I plan on uploading comments and images about favorite books here, on an occasional basis. So as a start, here are few favorites of my own, in no particular order. These are chosen for the teaching they provided me. The books listed below are from my own library shelves, mostly well-used, but a few (I have to admit) only used a time or two. Along with some information about the book itself I'll tell you why it's important to me.

Ways With Watercolor by Ted Kautzky
Originally published in 1949, this is a book that encompasses much of how to paint in watercolor. As you'd imagine, some parts (materials, brushes) are dated and of only historical interest. But Kautzky, a master of the medium, takes you through pigments, limited palette studies that begin with only two colors and progress to more, along with step by step ways to paint buildings, trees, streets, and the like. Although his style is a bit antiquated, this book has much to teach today's painters.The first edition went through about ten printings, and there is a very useful second edition that dates to 1963, shortly after Kautzky's death. Highly recommended.
Village Scene by Ted Kautzky ca. 1945 (from Ways With Watercolor)

Drawing the Head & Figure, How to Draw Animals, and Drawing Scenery: landscapes and seascapes, all by Jack Hamm
Although not famous, Jack Hamm was a very busy artist, illustrator and teacher in the 20th century (d. 1996). These books are fundamental drawing books that show the reader easily understood ways to construct believable drawings. Published in the mid-20th century, each book provides specific information. For example the book on animals shows clearly how certain animals differ structurally and how to draw many different species. There are incredibly detailed drawings demonstrating animal movements, markings, features, and a lot more. Each of the three books has probably a thousand drawings with accompanying text. Still in print, you can get all three for about $30 on Amazon. Highly recommended.
page from Drawing the Head & Figure by Jack Hamm
Drawing Realistic Textures in Pencil by J.D. Hillberry (1999)
J.D. is an amazing pencil artist whom I met online years ago. His book is chock-full of wonderful drawings plus great techniques for making simple graphite drawings special with texture. One of his specialties (which I admit I enjoy a lot) is trompe l'oeil, with shallow depth and much detail. His sections on materials and methods are very useful, and the included stepwise demonstrations provide even a professional with much to think on and emulate. This book is still in print and available widely. Highly recommended.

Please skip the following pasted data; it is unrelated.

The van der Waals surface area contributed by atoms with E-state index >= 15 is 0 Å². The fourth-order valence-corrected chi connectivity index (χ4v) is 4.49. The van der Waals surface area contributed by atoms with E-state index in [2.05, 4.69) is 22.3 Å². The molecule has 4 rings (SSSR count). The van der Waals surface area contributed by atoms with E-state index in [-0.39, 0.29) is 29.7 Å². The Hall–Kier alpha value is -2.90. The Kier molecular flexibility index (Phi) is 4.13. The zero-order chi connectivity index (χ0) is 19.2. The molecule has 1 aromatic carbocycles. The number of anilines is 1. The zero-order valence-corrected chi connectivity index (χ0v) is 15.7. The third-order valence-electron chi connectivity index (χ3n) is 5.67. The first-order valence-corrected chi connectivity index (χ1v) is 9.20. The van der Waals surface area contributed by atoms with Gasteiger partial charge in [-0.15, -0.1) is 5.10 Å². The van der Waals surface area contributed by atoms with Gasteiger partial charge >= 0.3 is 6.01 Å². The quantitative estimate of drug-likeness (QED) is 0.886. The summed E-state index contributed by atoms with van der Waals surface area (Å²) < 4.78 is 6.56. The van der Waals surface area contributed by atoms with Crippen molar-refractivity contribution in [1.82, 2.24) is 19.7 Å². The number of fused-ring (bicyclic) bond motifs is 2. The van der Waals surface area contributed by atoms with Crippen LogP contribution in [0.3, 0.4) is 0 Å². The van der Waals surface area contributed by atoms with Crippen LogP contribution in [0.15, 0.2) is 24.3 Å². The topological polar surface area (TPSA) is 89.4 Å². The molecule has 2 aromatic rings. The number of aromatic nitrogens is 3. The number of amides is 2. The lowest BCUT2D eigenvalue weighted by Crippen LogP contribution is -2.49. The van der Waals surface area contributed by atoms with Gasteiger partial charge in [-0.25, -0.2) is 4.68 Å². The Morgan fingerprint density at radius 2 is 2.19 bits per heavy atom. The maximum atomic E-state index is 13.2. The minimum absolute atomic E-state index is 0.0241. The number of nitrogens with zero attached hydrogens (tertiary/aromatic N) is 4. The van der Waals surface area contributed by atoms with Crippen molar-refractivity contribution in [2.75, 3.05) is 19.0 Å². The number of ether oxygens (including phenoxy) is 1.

Drawing Realistic Textures in Pencil (Detail of cover)

Monday, November 02, 2015

Thumbbox Exhibition

Every year in early winter the Salmagundi Club holds its traditional Thumbbox Exhibition and Sale, a show of members' paintings measuring less than 108 square inches (about 9x12 inches) and sculptures less than 12 inches tall. The show itself has been a tradition for many years, attracting visitors and buyers to the club. This year's show runs from November 23 to New Years Day.

This year I've entered these three oil paintings. Each measures 6x8 and was done in oil. The first is a shiny coffee creamer I've had around for ages that just caught the light in a way I found arresting and interesting to paint. The ground I was using then had a lovely ochre tone and was pretty porous and absorbed oil and medium in equal amounts. It was fun putting cooler tones on top and judging the effects. The reflections help to give the sense of form and smooth surfaces.

"Shine," oil on paper mounted on board, 2011
The second is a painting done this week of the very last rose from my garden. I'm not usually much of a painter of floral subjects, though I do enjoy landscapes and streetscapes. Mostly, doing paintings of flowers has seemed to me like a waste--why not just look at photos or videos or just go outdoors? But as the cold months have begun to threaten here in the Midwest, gardens are going brown and dormant. Nevertheless, last week I discovered that my landscape rose in the front garden had one last, fat bud. I brought it in, gave it some warmth and light, and was rewarded with the last rose of summer. Here it is, almost faded.

"One Last Rose," oil on panel, 2015
And last, certainly not least, the final painting I sent to Salmagundi for the show is a quirky little still life I did around the same time as the one of the coffee creamer. Same ground, same interest in making cooler darks come forward. This is my studio tabletop, a tube of cobalt blue and an eraser and scissors. I cover my work surface with tan butcher paper which inevitably becomes marked by this or that pigment. This is pretty much how it looked one morning.

"Studio Tabletop," oil on paper mounted on board, 2011
The Thumbbox Exhibition has been a favorite of mine for several years, so off these went (via emailed entry) to the club for the jury's consideration. We'll see what they have to say.

Salmagundi Club Wikipedia entry

1939 History of Salmagundi Club (pdf)